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ARS Home » Southeast Area » Miami, Florida » Subtropical Horticulture Research » Research » Publications at this Location » Publication #353268

Research Project: Subtropical and Tropical Ornamental Genetic Resource Management, Characterization, and Genetic Improvement

Location: Subtropical Horticulture Research

Title: The rediscovery of Griffinia alba (Amaryllidaceae), a unique and endangered species

Author
item Campos-rocha, Antonio - Universidade De Campinas (UNICAMP)
item Meerow, Alan
item Lima Viana, Danilio - Agripalm Environmental Services

Submitted to: Brittonia
Publication Type: Peer Reviewed Journal
Publication Acceptance Date: 12/9/2018
Publication Date: N/A
Citation: N/A

Interpretive Summary: Griffinia alba is an unusual species of this genus in the amaryllis family, previously known only from a single collection in 1930 and thought to be extinct. In 2014, the authors found a single clump of bulbs in a forest fragment in the Brazilian State of Pernambuco, which was determined to be this species. From herbarium visits in Brazil, two new records of the species were found. G. alba is known only from one of the most deforested regions of the Brazilian Atlantic Forest. With these new discoveries, the authors were able to present a corrected and much more detailed description of the species. Moreover, two other species described from single dried specimens are now listed as synonyms of the re-discovered G. alba. The authors present a detailed line drawing, new photographs of the species and its habitat, and detailed notes concerning its distribution and conservation. The authors present DNA sequence data that show its evolutionary relationship to G. gardneriana, a species assigned to a different subcategory of the genus. The rediscovery of G. alba, a taxon with unique or unusual features, adds to ongoing research on the genus Griffinia, enabling a deeper understanding of its complex evolutionary history.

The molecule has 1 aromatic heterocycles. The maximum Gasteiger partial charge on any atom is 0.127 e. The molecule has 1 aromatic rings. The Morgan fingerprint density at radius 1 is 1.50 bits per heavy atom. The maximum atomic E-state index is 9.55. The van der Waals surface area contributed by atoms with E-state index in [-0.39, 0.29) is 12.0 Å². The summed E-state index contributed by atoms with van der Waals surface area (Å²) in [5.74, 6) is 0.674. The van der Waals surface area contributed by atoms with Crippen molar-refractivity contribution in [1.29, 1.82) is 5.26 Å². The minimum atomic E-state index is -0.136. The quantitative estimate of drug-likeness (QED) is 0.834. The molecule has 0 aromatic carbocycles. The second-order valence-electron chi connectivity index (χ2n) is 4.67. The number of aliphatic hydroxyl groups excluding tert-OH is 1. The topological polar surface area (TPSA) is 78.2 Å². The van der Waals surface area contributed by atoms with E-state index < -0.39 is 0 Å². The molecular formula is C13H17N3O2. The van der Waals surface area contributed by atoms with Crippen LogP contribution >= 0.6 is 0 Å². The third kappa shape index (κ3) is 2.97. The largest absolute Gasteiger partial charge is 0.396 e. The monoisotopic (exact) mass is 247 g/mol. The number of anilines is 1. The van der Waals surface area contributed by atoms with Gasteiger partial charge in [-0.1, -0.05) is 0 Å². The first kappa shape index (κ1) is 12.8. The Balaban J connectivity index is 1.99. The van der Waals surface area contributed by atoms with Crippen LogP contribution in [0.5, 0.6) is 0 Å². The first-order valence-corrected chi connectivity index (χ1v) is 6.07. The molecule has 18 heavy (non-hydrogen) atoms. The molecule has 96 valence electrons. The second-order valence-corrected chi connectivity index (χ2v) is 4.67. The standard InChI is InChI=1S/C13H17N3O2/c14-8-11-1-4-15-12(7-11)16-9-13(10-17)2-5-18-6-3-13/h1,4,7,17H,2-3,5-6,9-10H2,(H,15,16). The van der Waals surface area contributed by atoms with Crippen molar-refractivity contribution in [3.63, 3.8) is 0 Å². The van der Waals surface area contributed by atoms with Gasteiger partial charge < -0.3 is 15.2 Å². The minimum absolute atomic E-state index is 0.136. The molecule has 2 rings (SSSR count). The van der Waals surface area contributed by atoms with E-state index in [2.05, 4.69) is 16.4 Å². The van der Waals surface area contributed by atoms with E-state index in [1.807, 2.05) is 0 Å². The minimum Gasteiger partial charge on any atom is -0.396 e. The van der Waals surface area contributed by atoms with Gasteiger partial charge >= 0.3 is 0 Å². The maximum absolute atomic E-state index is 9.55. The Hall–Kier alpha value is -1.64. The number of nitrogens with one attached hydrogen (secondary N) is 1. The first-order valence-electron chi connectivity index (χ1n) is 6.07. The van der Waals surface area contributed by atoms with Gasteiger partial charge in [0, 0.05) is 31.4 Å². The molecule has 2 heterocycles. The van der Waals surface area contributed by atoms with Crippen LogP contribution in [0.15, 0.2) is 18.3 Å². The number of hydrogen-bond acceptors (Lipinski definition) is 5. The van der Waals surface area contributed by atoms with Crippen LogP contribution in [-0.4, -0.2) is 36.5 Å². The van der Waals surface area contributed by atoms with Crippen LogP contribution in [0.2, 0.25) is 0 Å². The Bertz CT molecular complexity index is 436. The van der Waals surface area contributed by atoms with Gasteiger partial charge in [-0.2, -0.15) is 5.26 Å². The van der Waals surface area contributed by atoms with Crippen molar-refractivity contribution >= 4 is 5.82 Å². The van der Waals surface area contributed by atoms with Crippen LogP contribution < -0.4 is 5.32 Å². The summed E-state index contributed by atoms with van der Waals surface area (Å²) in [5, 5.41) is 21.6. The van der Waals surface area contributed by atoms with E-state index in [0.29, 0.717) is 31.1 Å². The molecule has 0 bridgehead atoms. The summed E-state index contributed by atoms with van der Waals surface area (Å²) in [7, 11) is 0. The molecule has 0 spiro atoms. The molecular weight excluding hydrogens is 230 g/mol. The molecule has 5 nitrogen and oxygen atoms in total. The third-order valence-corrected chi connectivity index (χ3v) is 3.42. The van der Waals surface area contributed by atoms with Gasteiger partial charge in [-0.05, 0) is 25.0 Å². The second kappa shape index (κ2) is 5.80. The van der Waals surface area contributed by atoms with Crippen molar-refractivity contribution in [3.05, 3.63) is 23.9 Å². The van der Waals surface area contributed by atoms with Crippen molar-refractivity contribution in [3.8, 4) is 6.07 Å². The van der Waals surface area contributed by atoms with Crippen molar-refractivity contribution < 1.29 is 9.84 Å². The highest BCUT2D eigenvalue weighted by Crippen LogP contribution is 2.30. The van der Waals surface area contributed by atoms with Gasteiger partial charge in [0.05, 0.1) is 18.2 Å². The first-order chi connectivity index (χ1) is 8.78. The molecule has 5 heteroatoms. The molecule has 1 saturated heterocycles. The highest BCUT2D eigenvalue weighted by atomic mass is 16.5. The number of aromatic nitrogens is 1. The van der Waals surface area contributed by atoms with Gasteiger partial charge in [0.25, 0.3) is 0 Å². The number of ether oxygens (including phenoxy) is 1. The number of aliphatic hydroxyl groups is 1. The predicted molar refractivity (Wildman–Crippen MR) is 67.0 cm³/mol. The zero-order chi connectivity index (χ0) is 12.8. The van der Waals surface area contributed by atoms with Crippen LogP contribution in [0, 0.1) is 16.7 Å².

Technical Abstract: Griffinia alba was described from a 1930 collection, which remained the only known material since that time. In the year 2014, two new records of the species were discovered in one of the most deforested regions of the Brazilian Atlantic Forest. Its re-discovery revealed that its original description was partially incorrect, and had ignored certain main diagnostic features. In this article, we present a corrected and improved description of G. alba, plus a more detailed illustration and previously unreleased in vivo photos of the species. Additionally, comments are provided on its geographic distribution, conservation status, and putative phylogenetic position based on nrDNA ITS sequences. Two species known only from unicate types collected in the nineteenth century are considered synonyms of G. alba. The rediscovery of G. alba, a taxon with unique or unusual features, adds to ongoing research on the genus, enabling a deeper understanding of its evolutionary history.